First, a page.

There are obviously a lot of devices out there running GPSTest that are the same make and model. When crowdsourcing data, how do we deal with a large number of submissions that may be identical, or close to identical?

I wrote another script to to help with this. First, every 12 hours identical records (aside from the submission timestamp) are removed from the database. That’s the easy part.

But what about records that are almost the same, and might differ by only one or two fields? This is harder, and the exact criteria will likely evolve as I continue to see more data. It also requires a detailed explanation of some fields in the database. Instead of repeating that here, please head over to the first article if you haven’t already and read the “Key features” section — I’ll wait.

Ok — first, we need to figure out which devices are the “same” model device. The script does this by comparing:

  • Manufacturer
  • Model
  • GNSS hardware year
  • GNSS hardware model name

If any one of these fields is different, both records will be kept. As mentioned in the other article, I’ve seen cases where the GNSS hardware model name version changes with a firmware update, which also corresponds with changes in capabilities. For example, in the March 2021 Pixel 5 update the hardware name changed from redfin;MPSS.HI.2.0.c8–00003-SAIPAN_GEN_PACK-1.335488.1.336118.1 to redfin;MPSS.HI.2.0.c8–00069-SAIPAN_GEN_PACK-1.364697.1.369458.1, which also corresponded to the Pixel 5 Carrier Phase support going from UNSUPPORTED to SUPPORTED. Keeping both records helps users understand why a feature may or may not be working on their particular device depending on what software version they are on.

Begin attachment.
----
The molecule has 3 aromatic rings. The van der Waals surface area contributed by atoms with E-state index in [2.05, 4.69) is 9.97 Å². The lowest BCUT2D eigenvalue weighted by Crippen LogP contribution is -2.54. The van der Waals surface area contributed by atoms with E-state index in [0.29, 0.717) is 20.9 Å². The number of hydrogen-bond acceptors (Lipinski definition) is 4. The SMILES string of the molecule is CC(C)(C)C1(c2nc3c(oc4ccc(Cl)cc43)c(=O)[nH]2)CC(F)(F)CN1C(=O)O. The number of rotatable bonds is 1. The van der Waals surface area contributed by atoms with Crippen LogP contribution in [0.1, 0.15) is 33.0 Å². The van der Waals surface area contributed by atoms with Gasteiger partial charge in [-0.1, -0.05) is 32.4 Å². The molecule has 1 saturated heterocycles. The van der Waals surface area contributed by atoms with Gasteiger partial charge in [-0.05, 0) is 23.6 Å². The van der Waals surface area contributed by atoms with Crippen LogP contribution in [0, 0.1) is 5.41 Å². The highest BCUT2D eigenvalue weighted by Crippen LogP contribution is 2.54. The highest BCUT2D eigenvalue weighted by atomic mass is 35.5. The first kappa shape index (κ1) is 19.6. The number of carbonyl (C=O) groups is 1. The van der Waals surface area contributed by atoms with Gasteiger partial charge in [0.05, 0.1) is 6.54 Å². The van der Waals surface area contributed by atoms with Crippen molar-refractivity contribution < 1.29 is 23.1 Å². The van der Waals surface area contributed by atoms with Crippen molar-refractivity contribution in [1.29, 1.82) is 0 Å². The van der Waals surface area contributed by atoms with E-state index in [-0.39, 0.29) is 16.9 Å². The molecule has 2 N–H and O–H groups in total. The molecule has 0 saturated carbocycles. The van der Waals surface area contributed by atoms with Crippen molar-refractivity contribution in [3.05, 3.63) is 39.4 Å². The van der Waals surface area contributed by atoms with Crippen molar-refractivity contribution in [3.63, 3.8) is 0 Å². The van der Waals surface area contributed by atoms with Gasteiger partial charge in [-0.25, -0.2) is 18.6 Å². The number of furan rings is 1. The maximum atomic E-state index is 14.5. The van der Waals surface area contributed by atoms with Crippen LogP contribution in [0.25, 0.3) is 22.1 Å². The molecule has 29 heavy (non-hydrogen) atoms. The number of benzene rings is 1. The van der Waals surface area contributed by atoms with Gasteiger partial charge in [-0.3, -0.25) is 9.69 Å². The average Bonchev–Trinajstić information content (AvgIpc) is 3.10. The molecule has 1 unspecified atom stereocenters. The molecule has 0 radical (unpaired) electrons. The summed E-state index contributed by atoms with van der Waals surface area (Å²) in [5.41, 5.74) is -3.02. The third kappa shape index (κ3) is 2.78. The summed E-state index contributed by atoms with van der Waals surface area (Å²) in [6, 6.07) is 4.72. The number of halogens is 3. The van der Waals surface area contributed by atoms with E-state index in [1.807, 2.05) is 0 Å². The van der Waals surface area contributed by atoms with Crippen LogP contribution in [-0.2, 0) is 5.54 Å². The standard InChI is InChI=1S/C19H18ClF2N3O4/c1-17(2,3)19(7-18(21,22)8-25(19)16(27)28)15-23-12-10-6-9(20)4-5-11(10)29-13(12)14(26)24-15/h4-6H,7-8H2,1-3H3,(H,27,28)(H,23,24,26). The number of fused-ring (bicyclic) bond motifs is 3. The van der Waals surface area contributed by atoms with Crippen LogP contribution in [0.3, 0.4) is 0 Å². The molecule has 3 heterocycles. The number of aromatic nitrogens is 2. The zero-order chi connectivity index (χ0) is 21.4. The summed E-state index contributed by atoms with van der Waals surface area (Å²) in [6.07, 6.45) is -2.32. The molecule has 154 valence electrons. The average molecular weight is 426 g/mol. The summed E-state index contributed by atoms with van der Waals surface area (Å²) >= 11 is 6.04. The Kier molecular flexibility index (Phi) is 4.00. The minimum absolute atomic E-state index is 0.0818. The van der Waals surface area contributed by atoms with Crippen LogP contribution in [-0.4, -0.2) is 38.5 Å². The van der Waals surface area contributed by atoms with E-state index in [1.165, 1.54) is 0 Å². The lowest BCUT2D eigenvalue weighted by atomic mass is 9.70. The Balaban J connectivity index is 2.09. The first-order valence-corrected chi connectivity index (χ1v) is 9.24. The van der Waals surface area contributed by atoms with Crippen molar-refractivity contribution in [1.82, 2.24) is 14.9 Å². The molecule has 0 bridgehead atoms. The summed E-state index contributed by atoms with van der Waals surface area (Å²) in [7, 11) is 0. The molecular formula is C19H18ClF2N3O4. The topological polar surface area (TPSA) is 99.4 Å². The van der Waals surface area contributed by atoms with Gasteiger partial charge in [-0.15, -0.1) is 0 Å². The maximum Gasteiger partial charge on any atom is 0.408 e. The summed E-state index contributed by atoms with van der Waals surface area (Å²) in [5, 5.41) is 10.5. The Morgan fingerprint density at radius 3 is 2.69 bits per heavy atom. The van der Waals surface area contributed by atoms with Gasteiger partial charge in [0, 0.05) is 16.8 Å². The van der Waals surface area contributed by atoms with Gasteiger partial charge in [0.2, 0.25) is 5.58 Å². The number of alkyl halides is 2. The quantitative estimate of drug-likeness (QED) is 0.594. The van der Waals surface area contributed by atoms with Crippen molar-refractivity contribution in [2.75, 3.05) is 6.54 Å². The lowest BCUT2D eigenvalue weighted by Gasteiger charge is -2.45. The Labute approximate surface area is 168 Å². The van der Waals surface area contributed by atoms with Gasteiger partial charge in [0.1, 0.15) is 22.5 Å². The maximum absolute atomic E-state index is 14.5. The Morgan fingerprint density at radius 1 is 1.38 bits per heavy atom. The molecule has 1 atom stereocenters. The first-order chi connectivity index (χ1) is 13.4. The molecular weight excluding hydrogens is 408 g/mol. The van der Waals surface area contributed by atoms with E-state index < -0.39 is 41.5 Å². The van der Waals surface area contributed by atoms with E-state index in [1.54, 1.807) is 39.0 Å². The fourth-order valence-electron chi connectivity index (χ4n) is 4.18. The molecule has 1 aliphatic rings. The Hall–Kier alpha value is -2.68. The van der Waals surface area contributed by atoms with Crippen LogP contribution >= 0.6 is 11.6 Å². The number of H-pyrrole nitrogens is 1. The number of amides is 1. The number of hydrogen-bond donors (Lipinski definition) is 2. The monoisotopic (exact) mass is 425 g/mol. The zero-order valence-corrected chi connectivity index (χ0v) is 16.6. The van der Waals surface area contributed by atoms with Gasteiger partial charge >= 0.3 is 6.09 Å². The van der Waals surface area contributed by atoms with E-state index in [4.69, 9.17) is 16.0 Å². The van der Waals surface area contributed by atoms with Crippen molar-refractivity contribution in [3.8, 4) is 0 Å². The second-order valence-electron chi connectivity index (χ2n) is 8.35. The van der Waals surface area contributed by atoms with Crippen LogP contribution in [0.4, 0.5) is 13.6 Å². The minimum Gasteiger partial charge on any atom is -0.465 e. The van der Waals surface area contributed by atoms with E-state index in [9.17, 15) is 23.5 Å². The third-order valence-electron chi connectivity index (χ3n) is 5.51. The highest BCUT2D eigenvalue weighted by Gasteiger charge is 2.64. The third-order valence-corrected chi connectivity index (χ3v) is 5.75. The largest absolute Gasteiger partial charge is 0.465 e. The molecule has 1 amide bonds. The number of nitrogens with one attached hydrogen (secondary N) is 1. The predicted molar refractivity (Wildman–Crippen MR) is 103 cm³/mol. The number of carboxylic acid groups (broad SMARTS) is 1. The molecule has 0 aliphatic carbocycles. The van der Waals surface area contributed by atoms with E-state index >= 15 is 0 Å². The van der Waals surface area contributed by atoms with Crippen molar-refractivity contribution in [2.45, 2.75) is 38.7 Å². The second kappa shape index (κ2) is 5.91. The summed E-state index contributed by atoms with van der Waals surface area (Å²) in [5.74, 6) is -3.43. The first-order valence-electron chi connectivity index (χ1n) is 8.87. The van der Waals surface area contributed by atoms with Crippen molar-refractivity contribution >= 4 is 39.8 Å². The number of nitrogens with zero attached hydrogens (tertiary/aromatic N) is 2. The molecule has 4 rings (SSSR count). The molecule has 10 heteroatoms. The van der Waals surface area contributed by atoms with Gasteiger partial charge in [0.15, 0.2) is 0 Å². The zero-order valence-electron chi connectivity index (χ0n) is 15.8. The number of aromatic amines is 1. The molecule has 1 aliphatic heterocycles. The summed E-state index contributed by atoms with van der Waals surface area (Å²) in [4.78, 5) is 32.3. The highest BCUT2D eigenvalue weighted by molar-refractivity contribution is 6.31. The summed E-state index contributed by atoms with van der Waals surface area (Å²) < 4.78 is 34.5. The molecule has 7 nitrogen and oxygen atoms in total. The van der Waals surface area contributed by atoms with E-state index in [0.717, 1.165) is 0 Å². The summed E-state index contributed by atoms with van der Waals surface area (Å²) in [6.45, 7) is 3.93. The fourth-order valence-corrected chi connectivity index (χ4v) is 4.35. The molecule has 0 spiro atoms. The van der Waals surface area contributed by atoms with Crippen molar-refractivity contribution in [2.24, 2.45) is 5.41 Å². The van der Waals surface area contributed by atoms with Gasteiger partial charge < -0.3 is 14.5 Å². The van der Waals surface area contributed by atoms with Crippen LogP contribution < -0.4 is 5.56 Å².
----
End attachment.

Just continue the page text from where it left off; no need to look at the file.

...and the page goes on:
The script also prefers records with more GNSS constellations and carrier frequencies and more SBAS constellations and carrier frequencies (see “Caveats” section in the first article). It also prefers records that contain Carrier Phase (accumulated delta range (ADR)) over those that don’t contain this information — this is due to a bug in early GPSTest beta testing that forced me to discard the ADR column for early submissions. So as users contribute new data for these same devices, we want to replace the records that are missing ADR info.

Closing thoughts

This particular implementation met my goals, but it certainly isn’t the only way to architect this type of system. Do you have suggestions for improvements, or alternate ideas of how to approach it? Let me know in the comments below!

Thanks to everyone who helped with the testing of this new feature. I’d also like to give a shout out in particular Cagri Cetin, who implemented an earlier version of this server-less architecture in the OneBusAway app. This implementation in GPSTest was inspired by it’s success!

And if you have an Android device, please contribute to the GPSTest Database! Check out the “Tips & tricks” section of the first article, and then submit away!